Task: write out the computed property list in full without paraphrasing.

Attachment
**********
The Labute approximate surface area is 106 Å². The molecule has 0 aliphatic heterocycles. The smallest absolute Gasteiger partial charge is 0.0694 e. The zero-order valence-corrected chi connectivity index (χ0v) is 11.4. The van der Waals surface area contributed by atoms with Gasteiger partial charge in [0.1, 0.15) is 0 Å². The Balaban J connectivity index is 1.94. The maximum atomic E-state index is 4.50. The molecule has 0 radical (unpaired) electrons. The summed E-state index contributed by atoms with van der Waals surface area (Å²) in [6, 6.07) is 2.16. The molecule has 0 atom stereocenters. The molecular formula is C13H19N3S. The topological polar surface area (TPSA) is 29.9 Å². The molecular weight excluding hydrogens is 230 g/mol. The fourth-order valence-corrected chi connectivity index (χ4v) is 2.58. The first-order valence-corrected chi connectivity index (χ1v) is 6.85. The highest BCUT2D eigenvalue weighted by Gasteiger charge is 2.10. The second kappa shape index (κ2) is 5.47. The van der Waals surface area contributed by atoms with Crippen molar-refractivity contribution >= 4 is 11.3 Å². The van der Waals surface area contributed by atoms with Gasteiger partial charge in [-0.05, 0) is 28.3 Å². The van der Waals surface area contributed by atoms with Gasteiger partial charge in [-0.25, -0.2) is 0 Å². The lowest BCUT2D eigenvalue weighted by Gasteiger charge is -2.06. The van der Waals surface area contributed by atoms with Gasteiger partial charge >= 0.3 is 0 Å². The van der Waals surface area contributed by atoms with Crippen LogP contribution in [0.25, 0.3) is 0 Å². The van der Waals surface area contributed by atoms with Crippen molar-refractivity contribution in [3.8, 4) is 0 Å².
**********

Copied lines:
The Labute approximate surface area is 106 Å². The molecule has 0 aliphatic heterocycles. The smallest absolute Gasteiger partial charge is 0.0694 e. The zero-order valence-corrected chi connectivity index (χ0v) is 11.4. The van der Waals surface area contributed by atoms with Gasteiger partial charge in [0.1, 0.15) is 0 Å². The Balaban J connectivity index is 1.94. The maximum atomic E-state index is 4.50. The molecule has 0 radical (unpaired) electrons. The summed E-state index contributed by atoms with van der Waals surface area (Å²) in [6, 6.07) is 2.16. The molecule has 0 atom stereocenters. The molecular formula is C13H19N3S. The topological polar surface area (TPSA) is 29.9 Å². The molecular weight excluding hydrogens is 230 g/mol. The fourth-order valence-corrected chi connectivity index (χ4v) is 2.58. The first-order valence-corrected chi connectivity index (χ1v) is 6.85. The highest BCUT2D eigenvalue weighted by Gasteiger charge is 2.10. The second kappa shape index (κ2) is 5.47. The van der Waals surface area contributed by atoms with Crippen molar-refractivity contribution >= 4 is 11.3 Å². The van der Waals surface area contributed by atoms with Gasteiger partial charge in [-0.05, 0) is 28.3 Å². The van der Waals surface area contributed by atoms with Gasteiger partial charge in [-0.25, -0.2) is 0 Å². The lowest BCUT2D eigenvalue weighted by Gasteiger charge is -2.06. The van der Waals surface area contributed by atoms with Gasteiger partial charge >= 0.3 is 0 Å². The van der Waals surface area contributed by atoms with Crippen LogP contribution in [0.25, 0.3) is 0 Å². The van der Waals surface area contributed by atoms with Crippen molar-refractivity contribution in [3.8, 4) is 0 Å².